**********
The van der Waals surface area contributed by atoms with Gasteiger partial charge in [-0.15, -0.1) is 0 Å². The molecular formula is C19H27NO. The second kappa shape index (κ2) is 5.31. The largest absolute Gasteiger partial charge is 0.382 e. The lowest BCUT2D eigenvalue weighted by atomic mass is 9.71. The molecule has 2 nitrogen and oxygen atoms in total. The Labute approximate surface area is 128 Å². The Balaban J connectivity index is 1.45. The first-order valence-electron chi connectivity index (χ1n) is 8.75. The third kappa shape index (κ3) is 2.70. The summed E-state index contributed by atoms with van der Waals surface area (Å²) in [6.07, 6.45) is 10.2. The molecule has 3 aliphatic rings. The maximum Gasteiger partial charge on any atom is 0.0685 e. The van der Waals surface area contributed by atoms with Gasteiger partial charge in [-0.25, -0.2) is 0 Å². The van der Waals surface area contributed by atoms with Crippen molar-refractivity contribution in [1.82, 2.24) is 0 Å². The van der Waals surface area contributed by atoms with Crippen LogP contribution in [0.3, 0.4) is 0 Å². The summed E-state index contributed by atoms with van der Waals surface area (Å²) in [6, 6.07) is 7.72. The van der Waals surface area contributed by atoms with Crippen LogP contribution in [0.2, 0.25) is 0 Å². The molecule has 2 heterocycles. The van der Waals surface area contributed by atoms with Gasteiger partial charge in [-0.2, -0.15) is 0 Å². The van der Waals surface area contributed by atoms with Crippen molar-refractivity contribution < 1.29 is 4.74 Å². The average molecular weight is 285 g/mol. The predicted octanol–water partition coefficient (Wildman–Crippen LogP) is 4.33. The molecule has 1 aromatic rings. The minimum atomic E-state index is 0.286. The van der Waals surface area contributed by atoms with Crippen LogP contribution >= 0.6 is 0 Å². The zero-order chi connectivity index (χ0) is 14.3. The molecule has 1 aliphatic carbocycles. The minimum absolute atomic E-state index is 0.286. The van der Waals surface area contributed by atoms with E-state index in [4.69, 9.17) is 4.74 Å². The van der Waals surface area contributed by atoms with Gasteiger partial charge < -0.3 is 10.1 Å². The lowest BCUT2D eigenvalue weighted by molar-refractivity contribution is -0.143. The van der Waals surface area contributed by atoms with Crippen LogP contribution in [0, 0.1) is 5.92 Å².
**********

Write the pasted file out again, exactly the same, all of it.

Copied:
The van der Waals surface area contributed by atoms with Gasteiger partial charge in [-0.15, -0.1) is 0 Å². The molecular formula is C19H27NO. The second kappa shape index (κ2) is 5.31. The largest absolute Gasteiger partial charge is 0.382 e. The lowest BCUT2D eigenvalue weighted by atomic mass is 9.71. The molecule has 2 nitrogen and oxygen atoms in total. The Labute approximate surface area is 128 Å². The Balaban J connectivity index is 1.45. The first-order valence-electron chi connectivity index (χ1n) is 8.75. The third kappa shape index (κ3) is 2.70. The summed E-state index contributed by atoms with van der Waals surface area (Å²) in [6.07, 6.45) is 10.2. The molecule has 3 aliphatic rings. The maximum Gasteiger partial charge on any atom is 0.0685 e. The van der Waals surface area contributed by atoms with Gasteiger partial charge in [-0.25, -0.2) is 0 Å². The van der Waals surface area contributed by atoms with Crippen molar-refractivity contribution in [1.82, 2.24) is 0 Å². The van der Waals surface area contributed by atoms with Crippen LogP contribution in [0.3, 0.4) is 0 Å². The summed E-state index contributed by atoms with van der Waals surface area (Å²) in [6, 6.07) is 7.72. The van der Waals surface area contributed by atoms with Crippen LogP contribution in [0.2, 0.25) is 0 Å². The molecule has 2 heterocycles. The van der Waals surface area contributed by atoms with Gasteiger partial charge in [-0.2, -0.15) is 0 Å². The van der Waals surface area contributed by atoms with Crippen molar-refractivity contribution < 1.29 is 4.74 Å². The average molecular weight is 285 g/mol. The predicted octanol–water partition coefficient (Wildman–Crippen LogP) is 4.33. The molecule has 1 aromatic rings. The minimum atomic E-state index is 0.286. The van der Waals surface area contributed by atoms with Crippen LogP contribution >= 0.6 is 0 Å². The zero-order chi connectivity index (χ0) is 14.3. The molecule has 1 aliphatic carbocycles. The minimum absolute atomic E-state index is 0.286. The van der Waals surface area contributed by atoms with E-state index in [4.69, 9.17) is 4.74 Å². The van der Waals surface area contributed by atoms with Gasteiger partial charge < -0.3 is 10.1 Å². The lowest BCUT2D eigenvalue weighted by molar-refractivity contribution is -0.143. The van der Waals surface area contributed by atoms with Crippen LogP contribution in [0, 0.1) is 5.92 Å².